There is a China version of everything.
At least, that is my impression after my first two days (and a week-long visit earlier in the year) here in Shenzhen, the newly fabricated city of some 10-15 million people that was a mere fishing village in 1979 when it became China's first Special Economic Zone. This massive mainland sister city to Hong Kong is where a lot of "Made in China" happens, but it is also the epitome of how modern China is made. Here there is McDonald's, KFC, and Starbucks (just as frequently as they appear in a major American city), but there is also the Chinese version of McDonald's, KFC, and Starbucks. Oversized pictures of chicken sandwiches at bus stops catch the eye and one's curiosity: Does it taste the same? I've yet to try.
Perhaps more interestingly is that one might expect to find a Chinese version of her or himself here. This is not necessarily to say you will meet your Chinese doppelgänger if you make a visit to The Middle Kingdom, though I would not rule it out - it's true that there are a heck of a lot of people here. But it is to say you will undoubtedly reflect on who you are, like travel out of one's home culture typically impels, and China being "the other side of the world" to which my childhood friends and I aspired to dig a hole through the Earth to reach, is a good place for a lot of tests of one's personality, imagination, and ways of living.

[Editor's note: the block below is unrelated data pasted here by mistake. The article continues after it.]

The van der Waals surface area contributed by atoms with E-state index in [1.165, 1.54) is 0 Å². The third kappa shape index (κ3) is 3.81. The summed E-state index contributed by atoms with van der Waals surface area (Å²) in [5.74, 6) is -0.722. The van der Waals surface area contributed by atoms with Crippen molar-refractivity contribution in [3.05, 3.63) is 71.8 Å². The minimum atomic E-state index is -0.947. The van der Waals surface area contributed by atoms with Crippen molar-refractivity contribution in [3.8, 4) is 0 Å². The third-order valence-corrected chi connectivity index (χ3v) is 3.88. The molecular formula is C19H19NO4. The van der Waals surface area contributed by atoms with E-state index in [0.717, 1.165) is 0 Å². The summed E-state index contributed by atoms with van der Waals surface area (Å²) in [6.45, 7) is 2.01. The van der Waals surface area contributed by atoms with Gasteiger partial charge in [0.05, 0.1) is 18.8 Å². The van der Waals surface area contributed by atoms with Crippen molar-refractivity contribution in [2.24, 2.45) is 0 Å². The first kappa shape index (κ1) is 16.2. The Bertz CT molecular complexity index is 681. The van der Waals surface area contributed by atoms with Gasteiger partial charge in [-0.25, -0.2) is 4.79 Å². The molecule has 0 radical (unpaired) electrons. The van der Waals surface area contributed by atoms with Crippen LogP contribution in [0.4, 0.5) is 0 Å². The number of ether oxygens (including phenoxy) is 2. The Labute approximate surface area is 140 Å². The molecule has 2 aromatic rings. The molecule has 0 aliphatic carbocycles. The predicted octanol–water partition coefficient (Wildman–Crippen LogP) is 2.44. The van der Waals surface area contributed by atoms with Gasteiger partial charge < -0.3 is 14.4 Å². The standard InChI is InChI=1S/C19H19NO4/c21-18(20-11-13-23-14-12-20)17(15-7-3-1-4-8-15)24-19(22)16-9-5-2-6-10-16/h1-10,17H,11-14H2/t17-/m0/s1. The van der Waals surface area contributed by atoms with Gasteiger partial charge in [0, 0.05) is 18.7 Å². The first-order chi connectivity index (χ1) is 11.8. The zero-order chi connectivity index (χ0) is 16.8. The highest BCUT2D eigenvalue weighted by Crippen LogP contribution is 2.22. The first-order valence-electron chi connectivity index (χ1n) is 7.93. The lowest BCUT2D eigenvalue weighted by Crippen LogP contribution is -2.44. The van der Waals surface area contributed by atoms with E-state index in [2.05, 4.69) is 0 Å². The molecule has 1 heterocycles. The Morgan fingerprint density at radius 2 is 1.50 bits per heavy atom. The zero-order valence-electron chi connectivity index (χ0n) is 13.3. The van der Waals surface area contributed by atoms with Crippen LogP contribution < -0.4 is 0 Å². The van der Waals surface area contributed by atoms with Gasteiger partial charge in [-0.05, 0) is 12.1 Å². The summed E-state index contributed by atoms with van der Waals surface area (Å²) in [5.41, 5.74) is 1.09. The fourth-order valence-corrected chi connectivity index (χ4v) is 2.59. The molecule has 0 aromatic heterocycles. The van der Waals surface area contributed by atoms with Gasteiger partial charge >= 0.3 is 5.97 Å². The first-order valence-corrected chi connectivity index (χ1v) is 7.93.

Of course, short-term travel to a place is quite a different experience than living and working somewhere else. Over the next nearly six months I will be living and working here. I have spent similar stints of time living and working in the Czech Republic (2002-2003), Middle and South America (2008) and East Africa (2009, see previous blog entries). At the start I know few words of Mandarin. This makes the experience even more internal and primal than in other places where verbal communication opened doors more easily. I rely on universal gestures, lots of smiling, deference, courage (to overcome my natural tendency towards shyness and avoidance of potentially embarrassing situations), and looking for similarities more than differences. I use the internet, maps, a compass or the sun to plan routes to food, toilet paper, or baseball. Yes, I have already found the Chinese version of baseball and ingratiated myself to the team. Come watch us play next weekend in Hong Kong.
To be able to join a sports team for a season of play is just one example of how an extended stay in a foreign country that includes work allows for some grounding. A sense of new life emerges as you develop daily routines, delve deeply into the work, make new friends, learn the language, and become familiar with your local community. You can start to have the thought "This is my existence. I live here. I work here. I have friends here. I find meaning here." I had this experience especially so in East Africa, and it brings a sense of triumph. The world becomes smaller, less intimidating, and etched into your psyche is the confidence that you may be able to not just survive but thrive anywhere you go.
In the end however, it is never fully true that your being completely transmutes as long as you are also from somewhere else. Where you are from, your old friends and family, and your desire for Mexican food still exist as part of you. What to do about these important considerations becomes a dynamic of your new life. I recommend avoiding a full-blown identity crisis, which can occur if you don't accept that your burrito cravings won't so soon be fulfilled, and instead to settle into the European or American or Chinese version of yourself. Who knows, you might taste just as good.